elementResult = DoSomething2(element);
      
      if(MeetsCondition(elementResult))
      {
          return elementResult
      }
   }
   // Here, nothing in the list met some condition.
   return error1; // (or throw an exception)
}
// I should be able to evaluate error conditions
else
{
  return error2; // (or throw an exception)
}

}

I.e., I like to think somewhat functionally, with a very clear flow of data into and out of functions. I like to be able to iterate over the results of functions. I like to be able to return whatever I please from a function. If I wanted to do something like the above in a Behavior Tree, for example, I would need to do one of two things: 1. turn this into a complex leaf behavior and throw away the return value (or write it to some kind of shared state), 2. I could spend hours upon hours trying to refactor it so it works with the three or four operations I have with a behavior tree, and the fact that I simply can't pass the result of one behavior into another one without serious work.

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I don't know what horrible languages and frameworks you have endured, and how much you have suffered, to consider somewhat uncluttered syntax a success rather than a basic expectation and to associate a rigid (but appropriate) architecture with "thousands of lines of bloated window dressing just to get started", but you are mistaken on both counts.

 

Your pseudocode example is only the bare minimum expectation for a decent programming language; learn nice languages like Python or Lisp variants to see how far good language design can help you.

Regarding architecture, you can implement AI techniques in your own style without bloat (it's entirely possible) but also without allowing them to degenerate into unreliable algorithmic anarchy. The design effort will be repaid the first time you don't throw away an entire incomprehensible, inextricable module because you suddenly find yourself unable to make a change or locate a bug.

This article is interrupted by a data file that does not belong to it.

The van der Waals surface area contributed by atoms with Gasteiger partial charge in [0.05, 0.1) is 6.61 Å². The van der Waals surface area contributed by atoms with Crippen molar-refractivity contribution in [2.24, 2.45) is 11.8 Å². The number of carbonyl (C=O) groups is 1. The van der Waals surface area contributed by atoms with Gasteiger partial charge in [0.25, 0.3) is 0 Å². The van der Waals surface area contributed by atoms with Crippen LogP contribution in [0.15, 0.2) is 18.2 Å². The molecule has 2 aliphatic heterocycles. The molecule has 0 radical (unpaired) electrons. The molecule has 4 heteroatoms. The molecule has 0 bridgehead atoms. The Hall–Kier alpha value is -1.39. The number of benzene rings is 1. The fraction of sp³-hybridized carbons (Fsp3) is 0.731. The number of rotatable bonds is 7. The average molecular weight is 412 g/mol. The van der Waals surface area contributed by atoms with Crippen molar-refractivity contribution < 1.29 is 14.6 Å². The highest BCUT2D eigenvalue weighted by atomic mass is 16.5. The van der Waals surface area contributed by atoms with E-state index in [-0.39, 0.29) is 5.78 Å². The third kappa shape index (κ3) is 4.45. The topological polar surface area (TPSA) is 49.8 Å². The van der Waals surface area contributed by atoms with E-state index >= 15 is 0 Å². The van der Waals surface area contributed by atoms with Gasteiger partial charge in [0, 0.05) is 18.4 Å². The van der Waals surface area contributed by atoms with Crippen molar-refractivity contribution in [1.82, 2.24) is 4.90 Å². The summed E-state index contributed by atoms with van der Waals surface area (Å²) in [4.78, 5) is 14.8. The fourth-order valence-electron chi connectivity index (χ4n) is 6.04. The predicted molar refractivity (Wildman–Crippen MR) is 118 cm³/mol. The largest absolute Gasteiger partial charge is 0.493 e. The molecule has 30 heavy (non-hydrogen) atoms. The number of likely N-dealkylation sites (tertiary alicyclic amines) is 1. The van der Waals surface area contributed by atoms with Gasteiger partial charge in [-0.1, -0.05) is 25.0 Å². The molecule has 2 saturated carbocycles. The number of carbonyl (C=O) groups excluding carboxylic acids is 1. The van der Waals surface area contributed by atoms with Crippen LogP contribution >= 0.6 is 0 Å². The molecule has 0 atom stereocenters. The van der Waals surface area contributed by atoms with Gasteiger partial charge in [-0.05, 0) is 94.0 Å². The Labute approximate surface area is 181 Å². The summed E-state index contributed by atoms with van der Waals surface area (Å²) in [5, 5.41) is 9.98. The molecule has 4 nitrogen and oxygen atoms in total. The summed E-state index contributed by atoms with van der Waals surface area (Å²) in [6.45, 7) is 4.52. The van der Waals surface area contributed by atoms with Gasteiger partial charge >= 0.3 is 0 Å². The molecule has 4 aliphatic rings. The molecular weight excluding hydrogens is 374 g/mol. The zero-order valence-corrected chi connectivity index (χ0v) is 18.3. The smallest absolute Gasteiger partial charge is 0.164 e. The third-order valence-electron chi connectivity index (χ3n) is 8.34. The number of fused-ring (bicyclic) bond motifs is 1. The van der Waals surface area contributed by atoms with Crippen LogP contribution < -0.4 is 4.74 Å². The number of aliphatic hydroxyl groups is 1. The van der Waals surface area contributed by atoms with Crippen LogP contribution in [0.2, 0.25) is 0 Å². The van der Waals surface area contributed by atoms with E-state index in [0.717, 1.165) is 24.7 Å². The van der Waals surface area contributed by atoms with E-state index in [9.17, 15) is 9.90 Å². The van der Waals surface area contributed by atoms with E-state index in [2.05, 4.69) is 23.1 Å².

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I recently went through 3ish years of a large robotics project where the main focus was on doing complex robotic tasks through behavior trees. There were a couple of limitations on the trees:

  • They had to be binary.
  • They had to return either true or false
  • They could not pass information at runtime between each other as arguments.
  • We had the following conditional operators: Sequence (&&), Select (||), Parallel (*), While, For, and Match (which is a sort of switch).

Each behavior was a C++ class with a single function called "execute" which returned true or false. This function was then called in a thread. To develop behavior trees, we used a horrible combination of C++ operator overloading, macros, and so on. We could then view the resulting behavior tree in a little window with colorful boxes and arrows. The resulting code ended up looking something like this:

// A very high level robotics task. Robot initializes, searches for a rock, and tries to pick it up
// with either its right or left hand.
Behavior& PickUpRock()
{
    return 
        // These are examples of behavior creation macros which take in an ordinary C++ function. They get expanded
        // into something along the lines of Behavior(name, boost::bind(function, argument 1, argument 2, ...))
           BEHAVIOR(InitializeSystem)
        && BEHAVIOR1(SearchFor,"table")
        && BEHAVIOR1(SearchFor,"rock")

        // Choosing left or right hand involves the usage of a cryptic switch
        // statement substitute.
        && Match(IsOnLeft("rock"), 1,
                 Grasp(LEFT_ARM, "rock")
                 BEHAVIOR1(GoHome, LEFT_ARM)
                 )

        || Match(IsOnLeft("rock"), 0,
                 Grasp(RIGHT_ARM, "rock")
                 BEHAVIOR1(GoHome, RIGHT_ARM)
                 );
         
                         
       
}

// This is an example of a sub-behavior which uses arguments
// It is just a sequence of less abstract sub-behaviors.
Behavior& Grasp(Arm arm, string object)
{
  return  CreateGraspSet(arm)
       && PlanToGrasp(arm)
       && GraspPreshape(arm, object)
       && ServoToTarget(arm)
       && CloseHand(arm);
}

// Many thousands of lines defining all the sub-behaviors follow in multiple files... 
// At the very bottom we finally get to write straight C++ code. It will usually be just a dozen or so lines. 
// If the Behaviors fail to compile you will get very cryptic error messages from boost and STL.

You can see that what's happened is we've just created a less useful, harder to write meta-language on top of C++, instead of using C++ directly. Even worse, we were forced to use static singletons everywhere just to transfer data between behaviors. This led to things being extremely hard to debug, since we couldn't easily infer what data was getting changed where by which behavior. Contrast this with simply writing the whole thing in an ad-hoc script, where you can store local data and very clearly see where the data is going to and where it comes from.